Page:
What does “again” refer to, as in “Make America Great?” The 1890’s boom
that created Robber Barons and Labor Unions? The 1920’s, after the First
World War, or the Second One twenty years later, with our steel and
aluminum manufacturing? The post-war era, when so many of our fathers
had a chance to buy homes and go to college thanks to government
entitlement programs known as the GI Bill and VA Home Loans? Or when
the Civil Rights Movement cast off the last Jim Crow Laws through
Supreme Court Decisions? Or the 60’s and 70’s, when so many refused to
fight a war in Asia that was based on deceit, or got deferments for sore feet,
or reported for service and became our Vietnam Veterans? Which time in
our history is worth going back to now?
One thing those eras have in common is that we didn’t build a wall to make
us great. Aside from our current barrier in Texas, we haven’t had any need
for a wall, except one: the Vietnam Veterans Memorial in Washington, DC.
Now, that’s what you call a Wall. There are names on that granite from
many countries: I see a lot of Spanish names etched on it, along with
Muslim and Arabic names. It’s a sad place, but still beautiful, and rather
than keep people out, it invites them in. It exists because our government
used the Domino Theory to stop people from crossing over a border in
another country far, far away. The irony is that the boundary those people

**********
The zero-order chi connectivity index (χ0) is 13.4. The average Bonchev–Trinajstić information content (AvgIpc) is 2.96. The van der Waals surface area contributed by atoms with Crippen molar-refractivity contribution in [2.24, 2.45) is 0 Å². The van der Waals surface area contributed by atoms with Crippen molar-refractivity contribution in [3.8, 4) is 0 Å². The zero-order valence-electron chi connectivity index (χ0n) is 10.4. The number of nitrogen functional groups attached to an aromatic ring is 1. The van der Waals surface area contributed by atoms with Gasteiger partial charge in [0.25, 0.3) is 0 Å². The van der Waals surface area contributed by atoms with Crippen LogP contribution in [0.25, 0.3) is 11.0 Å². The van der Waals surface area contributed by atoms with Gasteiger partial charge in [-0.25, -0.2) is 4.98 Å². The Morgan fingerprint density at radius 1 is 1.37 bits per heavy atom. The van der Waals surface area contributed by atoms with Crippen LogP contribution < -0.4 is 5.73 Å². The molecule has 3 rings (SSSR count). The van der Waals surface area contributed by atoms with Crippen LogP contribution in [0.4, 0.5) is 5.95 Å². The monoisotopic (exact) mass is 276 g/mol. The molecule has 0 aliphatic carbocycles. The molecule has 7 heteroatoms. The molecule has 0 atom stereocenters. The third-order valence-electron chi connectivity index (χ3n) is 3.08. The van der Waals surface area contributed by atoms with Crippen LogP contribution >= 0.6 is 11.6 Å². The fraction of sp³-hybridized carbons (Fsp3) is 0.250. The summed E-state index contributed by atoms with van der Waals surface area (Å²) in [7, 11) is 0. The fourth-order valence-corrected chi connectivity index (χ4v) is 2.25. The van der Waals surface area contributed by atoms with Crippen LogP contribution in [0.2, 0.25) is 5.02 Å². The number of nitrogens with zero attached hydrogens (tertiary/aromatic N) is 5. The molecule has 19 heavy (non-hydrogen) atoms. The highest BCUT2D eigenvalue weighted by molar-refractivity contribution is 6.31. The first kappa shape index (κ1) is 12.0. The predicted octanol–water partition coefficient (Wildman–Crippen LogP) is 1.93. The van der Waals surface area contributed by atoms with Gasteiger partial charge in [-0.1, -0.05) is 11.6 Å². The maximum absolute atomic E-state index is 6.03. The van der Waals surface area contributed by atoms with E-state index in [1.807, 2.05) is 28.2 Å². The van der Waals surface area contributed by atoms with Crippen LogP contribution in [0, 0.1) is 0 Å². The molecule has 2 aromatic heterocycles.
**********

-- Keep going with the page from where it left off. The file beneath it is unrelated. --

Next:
were trying to cross was the line that divided their own country of Vietnam
into North and South.
Here in the US, we’ve built a lot of barriers of our own. The division
between black and white is so high we can barely climb over it; the glass
ceiling we don’t even know where it starts and ends, but we know it’s there.
We install gates and security systems to keep us safe, but can’t keep out
the polluted air and water we manufacture on a daily basis; the education
system that rewards the children of wealthy parents. Tax laws that allow
corporations to use pension systems based on the success of “Wall” Street
for their workers’ retirement plans; prison cells that incarcerate over two
million inmates, on average, per year. The highest wall of all is expensive
medical care that so many people can’t afford, making injury and illness the
number one cause of personal bankruptcy.
We may not be able to see these barriers, but we know that they exist. It’s
one of the reasons why so many people were angry enough to have voted
for a Billionaire Real Estate Developer who knows how to build Walls. If we
invested as much time, attention and money on enforcing existing laws that
forbid businesses from hiring, and profiting from, undocumented workers in
our slaughterhouses, farm fields and kitchens, we could solve this issue
without any concrete being poured.
So do we need a real wall? Our conflicts are internal, not the cause of an
external invasion of refugees, immigrants, or ‘aliens’. Boxing ourselves in will
not contain our frustration. We need to demolish barriers, not build them.
Trump's wall, unlike The Wall in Washington DC, will not represent a
memorial to sacrifice.
Like the Berlin Wall, it will stand as a monument to failure.
Snow stuck to the underpass of Lake Shore Drive, in Chicago